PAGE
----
HMSA ends year with $36M loss


POSTED: Tuesday, March 03, 2009

Hawaii Medical Service Association ended 2008 with its second-worst loss in history after suffering a $14.2 million fourth-quarter loss and said yesterday that due to economic reasons, it was freezing the base salary of its chief executive officer for this year.

Blaming a significant portion of its red ink on increased reimbursements to hospitals and physicians, the state's largest health insurer finished last year with a $35.8 million loss that marked its worst year since 2002, when it posted a net loss of $46.7 million.

Meanwhile, Kaiser Foundation Health Plan Inc., the state's largest health maintenance organization, ended both the quarter and the year with gains. Kaiser's fourth-quarter earnings fell 44.8 percent to $3.2 million en route to ending 2008 with net income of $7.3 million.

Steve Van Ribbink, HMSA's executive vice president and chief financial officer, said provider reimbursements increased last year to 95.2 percent of total revenue from the insurer's historical average of 93 percent. HMSA paid $364.7 million for members' health-care services in the fourth quarter and $1.4 billion for the year.

“;When a greater percentage of dues revenue is spent on health-care services, it puts considerable pressure on the health plan,”; he said. “;But on a positive note, it means our members are receiving an outstanding value for their dollar.”;

HMSA, which had 705,249 members at the end of 2008, saw its fourth-quarter loss more than double from the $6.6 million it lost in the fourth quarter of 2007, while its full-year loss widened from $22.6 million in 2007.

Dues revenue rose 6.3 percent in the fourth quarter to $385.2 million from $362.3 million. For the year, revenue fell 8.5 percent to $1.51 billion from $1.65 billion.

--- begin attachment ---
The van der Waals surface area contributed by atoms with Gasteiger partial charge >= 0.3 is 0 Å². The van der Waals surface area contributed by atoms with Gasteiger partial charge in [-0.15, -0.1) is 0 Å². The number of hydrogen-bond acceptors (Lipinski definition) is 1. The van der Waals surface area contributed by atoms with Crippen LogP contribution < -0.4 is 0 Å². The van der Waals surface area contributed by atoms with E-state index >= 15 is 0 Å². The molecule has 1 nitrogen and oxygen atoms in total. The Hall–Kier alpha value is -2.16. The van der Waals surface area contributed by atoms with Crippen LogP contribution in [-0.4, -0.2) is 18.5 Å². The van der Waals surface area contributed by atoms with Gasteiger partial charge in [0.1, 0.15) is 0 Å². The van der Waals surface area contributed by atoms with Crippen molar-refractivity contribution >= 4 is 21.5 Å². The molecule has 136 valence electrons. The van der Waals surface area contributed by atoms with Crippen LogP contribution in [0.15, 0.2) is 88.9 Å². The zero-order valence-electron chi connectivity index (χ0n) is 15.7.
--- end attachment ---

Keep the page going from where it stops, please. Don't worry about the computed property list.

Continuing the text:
In a horrific year for the stock market, HMSA managed a net investment gain of $6.6 million in the quarter and a staggering gain of $47.8 million for the year. But Van Ribbink cautioned about reading too much into the numbers.

“;We balanced our equity portfolio several times during 2008 and were able to lock in some gains,”; he said. “;That's why we realized investment income as large as it is. But when you combine our investment with unrealized gains and losses, our investment return for the year was a negative 13.4 percent.”;

HMSA's reserve, which is used to protect members from financial losses, community health emergencies and to fund health initiatives, declined 26.1 percent to $420.7 million at year-end 2008 from $569.1 million in 2007.

The insurer, in disclosing its executives' 2008 compensation, said Chief Executive Robert Hiam had total compensation of $1.3 million in 2008 but did not break out his base salary. Michael Gold, HMSA's executive vice president and chief operating officer, earned $965,219, and Van Ribbink earned $633,660.

Kaiser, which has 223,000 members, partly attributed its positive fourth-quarter and full-year earnings to efforts it has made in prevention and early treatment that helped avoid unnecessary health complications for its members.

“;Also, investments in technology using our electronic medical record and online access for our members, combined with the integration of our business model, have significantly reduced administrative costs,”; Kaiser CFO Dave Delaney said.

A year ago, Kaiser had net income of $5.8 million in the fourth quarter and $10.9 million for all of 2007.

Kaiser's revenue last quarter rose 4.7 percent to $225.1 million from $215 million, while full-year revenue increased 4.2 percent to $900.3 million from $864.2 million.